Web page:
Sidney Kimmel Cancer Center

Breast Cancer Program

The overarching mission of the Breast Cancer Program is to decrease the incidence and morbidity of breast cancer through discovery and translation into practice in the SKCC catchment area and beyond. This goal is accomplished by taking a multidisciplinary and collaborative approach to discover new aspects of breast cancer epidemiology and disparities, by designing novel interventions to take advantage of modifiable behaviors to decrease disease risk or morbidity, by developing novel imaging and therapeutic interventions, by elucidating new novel molecular mechanisms of disease and progression, and by catalyzing the translation of these findings into the clinic.

The Breast Cancer Program is comprised of new leadership and is led by Daniel Silver, MD PhD, Nicole Simone, MD, and Mauricio Reginato, PhD, (Drexel University, DU, Consortium Member). BC is composed of 26 basic, population, and clinical researchers. Members of the program have expertise in all aspects of breast cancer research, and participate in multiple collaborative grants and high impact publications.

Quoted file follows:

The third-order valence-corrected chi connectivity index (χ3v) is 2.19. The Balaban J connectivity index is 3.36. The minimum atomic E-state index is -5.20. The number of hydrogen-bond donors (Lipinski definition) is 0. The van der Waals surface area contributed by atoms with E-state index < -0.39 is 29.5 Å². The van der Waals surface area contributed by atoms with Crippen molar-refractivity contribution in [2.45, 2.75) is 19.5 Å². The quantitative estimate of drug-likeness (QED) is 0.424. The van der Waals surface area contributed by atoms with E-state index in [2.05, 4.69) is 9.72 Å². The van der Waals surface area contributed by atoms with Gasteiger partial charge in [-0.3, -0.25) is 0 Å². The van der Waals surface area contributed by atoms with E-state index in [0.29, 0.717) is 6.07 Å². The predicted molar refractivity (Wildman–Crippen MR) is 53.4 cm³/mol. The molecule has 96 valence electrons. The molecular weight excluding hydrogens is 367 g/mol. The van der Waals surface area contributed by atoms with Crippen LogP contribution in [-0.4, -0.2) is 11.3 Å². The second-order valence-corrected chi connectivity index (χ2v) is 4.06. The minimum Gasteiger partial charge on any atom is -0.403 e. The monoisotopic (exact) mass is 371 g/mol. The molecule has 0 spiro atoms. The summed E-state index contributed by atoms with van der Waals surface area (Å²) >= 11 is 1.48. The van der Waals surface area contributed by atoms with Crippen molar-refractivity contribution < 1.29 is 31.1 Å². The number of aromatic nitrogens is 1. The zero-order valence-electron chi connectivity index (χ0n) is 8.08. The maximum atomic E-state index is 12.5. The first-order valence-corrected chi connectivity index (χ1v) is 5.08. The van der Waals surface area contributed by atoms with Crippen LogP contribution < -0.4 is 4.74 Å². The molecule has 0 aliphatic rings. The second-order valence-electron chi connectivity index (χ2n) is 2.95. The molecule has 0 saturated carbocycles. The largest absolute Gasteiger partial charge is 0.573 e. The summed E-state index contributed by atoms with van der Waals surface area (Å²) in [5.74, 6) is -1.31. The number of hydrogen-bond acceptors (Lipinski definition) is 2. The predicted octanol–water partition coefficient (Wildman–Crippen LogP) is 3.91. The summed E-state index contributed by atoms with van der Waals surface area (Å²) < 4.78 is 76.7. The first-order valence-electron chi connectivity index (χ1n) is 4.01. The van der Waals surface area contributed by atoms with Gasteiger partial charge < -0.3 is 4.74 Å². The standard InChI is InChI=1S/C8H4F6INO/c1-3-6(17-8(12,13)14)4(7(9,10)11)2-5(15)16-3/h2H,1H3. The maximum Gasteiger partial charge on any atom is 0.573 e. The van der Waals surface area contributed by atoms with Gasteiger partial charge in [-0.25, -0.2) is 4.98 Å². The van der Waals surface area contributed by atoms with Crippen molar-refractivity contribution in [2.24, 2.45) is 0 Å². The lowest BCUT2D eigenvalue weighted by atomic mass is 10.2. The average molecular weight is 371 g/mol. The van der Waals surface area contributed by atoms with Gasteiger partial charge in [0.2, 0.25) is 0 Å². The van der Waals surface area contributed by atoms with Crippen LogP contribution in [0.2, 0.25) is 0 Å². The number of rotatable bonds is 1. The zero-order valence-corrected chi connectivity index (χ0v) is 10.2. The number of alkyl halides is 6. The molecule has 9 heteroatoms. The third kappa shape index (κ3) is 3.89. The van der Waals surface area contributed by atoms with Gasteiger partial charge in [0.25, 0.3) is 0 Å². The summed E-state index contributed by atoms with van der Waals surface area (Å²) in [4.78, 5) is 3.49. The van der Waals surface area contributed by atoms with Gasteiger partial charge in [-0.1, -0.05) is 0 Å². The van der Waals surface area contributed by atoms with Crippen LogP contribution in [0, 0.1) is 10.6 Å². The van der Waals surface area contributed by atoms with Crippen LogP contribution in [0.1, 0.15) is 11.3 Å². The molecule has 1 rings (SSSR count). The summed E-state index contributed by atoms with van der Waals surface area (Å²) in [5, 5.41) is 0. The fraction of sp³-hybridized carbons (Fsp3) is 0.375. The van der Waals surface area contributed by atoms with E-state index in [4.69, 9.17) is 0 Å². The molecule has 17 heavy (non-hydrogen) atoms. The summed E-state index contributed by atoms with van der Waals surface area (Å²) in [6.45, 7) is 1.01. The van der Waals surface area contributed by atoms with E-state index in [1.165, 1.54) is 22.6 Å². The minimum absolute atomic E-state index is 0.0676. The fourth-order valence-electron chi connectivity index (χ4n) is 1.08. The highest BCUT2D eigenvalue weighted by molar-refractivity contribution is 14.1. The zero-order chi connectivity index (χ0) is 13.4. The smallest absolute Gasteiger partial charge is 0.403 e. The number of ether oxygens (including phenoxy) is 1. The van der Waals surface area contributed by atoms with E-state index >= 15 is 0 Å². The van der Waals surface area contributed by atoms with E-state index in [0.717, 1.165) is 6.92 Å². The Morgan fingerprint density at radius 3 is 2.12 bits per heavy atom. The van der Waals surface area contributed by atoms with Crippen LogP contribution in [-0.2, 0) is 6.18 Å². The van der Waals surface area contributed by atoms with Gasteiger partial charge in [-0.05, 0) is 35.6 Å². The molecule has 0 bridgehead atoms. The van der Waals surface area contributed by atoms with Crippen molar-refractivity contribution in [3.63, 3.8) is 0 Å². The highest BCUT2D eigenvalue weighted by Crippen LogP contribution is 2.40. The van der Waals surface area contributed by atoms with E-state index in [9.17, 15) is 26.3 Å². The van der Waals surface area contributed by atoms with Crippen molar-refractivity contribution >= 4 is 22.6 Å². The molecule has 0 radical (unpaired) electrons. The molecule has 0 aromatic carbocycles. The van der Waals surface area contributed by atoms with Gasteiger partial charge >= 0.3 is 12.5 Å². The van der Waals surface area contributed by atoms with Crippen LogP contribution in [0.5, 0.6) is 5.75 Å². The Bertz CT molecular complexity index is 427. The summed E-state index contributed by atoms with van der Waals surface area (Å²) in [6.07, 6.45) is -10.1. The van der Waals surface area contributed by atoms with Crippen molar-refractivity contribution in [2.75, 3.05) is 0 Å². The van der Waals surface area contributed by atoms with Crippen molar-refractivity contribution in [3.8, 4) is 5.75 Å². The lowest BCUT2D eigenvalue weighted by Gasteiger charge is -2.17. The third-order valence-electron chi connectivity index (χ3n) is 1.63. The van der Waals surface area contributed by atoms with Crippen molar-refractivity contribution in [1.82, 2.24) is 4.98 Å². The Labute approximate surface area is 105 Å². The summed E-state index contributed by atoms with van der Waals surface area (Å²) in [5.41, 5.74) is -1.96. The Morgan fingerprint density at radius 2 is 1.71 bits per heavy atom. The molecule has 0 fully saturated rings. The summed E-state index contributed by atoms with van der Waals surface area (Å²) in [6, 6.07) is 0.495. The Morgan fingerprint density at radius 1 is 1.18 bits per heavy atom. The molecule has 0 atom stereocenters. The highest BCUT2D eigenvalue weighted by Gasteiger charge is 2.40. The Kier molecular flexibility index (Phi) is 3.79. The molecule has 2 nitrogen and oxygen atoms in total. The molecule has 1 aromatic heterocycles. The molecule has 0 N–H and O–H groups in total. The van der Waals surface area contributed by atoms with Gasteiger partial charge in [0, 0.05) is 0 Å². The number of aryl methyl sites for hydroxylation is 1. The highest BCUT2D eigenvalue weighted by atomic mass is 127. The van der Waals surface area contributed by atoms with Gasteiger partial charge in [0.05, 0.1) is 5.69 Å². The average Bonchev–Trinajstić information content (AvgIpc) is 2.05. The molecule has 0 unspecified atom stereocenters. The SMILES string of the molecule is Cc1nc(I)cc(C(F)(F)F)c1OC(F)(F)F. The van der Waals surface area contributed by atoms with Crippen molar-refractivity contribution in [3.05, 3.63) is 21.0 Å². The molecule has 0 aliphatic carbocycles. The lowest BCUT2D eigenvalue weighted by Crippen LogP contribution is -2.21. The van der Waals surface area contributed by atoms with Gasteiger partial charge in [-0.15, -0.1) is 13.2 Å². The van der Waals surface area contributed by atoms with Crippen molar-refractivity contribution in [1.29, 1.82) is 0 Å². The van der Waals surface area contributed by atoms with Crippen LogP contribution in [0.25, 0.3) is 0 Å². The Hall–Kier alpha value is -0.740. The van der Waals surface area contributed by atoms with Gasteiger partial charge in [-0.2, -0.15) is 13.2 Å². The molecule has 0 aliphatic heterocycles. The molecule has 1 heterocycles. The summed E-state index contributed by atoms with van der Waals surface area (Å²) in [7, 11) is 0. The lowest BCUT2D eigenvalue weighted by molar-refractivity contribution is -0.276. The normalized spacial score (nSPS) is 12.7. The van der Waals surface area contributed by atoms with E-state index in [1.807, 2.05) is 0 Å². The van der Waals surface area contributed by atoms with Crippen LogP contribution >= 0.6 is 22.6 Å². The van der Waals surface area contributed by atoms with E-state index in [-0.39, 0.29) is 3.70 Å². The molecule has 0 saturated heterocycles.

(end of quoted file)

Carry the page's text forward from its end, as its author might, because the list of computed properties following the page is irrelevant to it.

Program Leader- Daniel P. Silver MD PhD is a practicing medical oncologist in the SKCC breast oncology and genetics clinics, and runs a basic and translational laboratory focused on breast cancer. Prior to joining SKCC, he trained with Dr. David Baltimore at MIT, then finished training at the Dana-Farber Cancer Institute, where he worked with Dr. David Livingston on BRCA1/2 and DNA repair, and as a faculty member, on identifying new targets for therapy. He has extensive experience in basic and translational science, having participated in a clinical trial that altered thinking about the therapy of Triple Negative Breast Cancer (TNBC). He is the lead author on a widely-cited paper reporting a clinical trial which showed that cisplatinum has efficacy in sporadic TNBC (Silver et al., J Clin Oncol, 2010). Dr. Silver and his colleagues showed that the number of regions of telomeric allelic imbalance (NTAi) predicted the response of TNBC to platinum (Birkbak et al., Cancer Discovery,2012). His patent on this method has been licensed and is a core technology in Myriad’s Homologous Recombination Deficiency (HRD) assay, now the subject of a multi-institutional prospective trial (NCT01982448). His laboratory has recently uncovered a new oncogene, MECP2, which is amplified in 33% of TNBC and 38% of ovarian cancers, and may represent a new target of therapy in this disease as well as in other cancers (Neupane et al., Cancer Discov, 2016). He holds a DOD Breakthrough grant on MECP2. Dr. Silver has served on a number of grant review panels, including the DOD breast cancer study section and at the programmatic level, for the Komen Foundation. He holds three patents based on his laboratory work.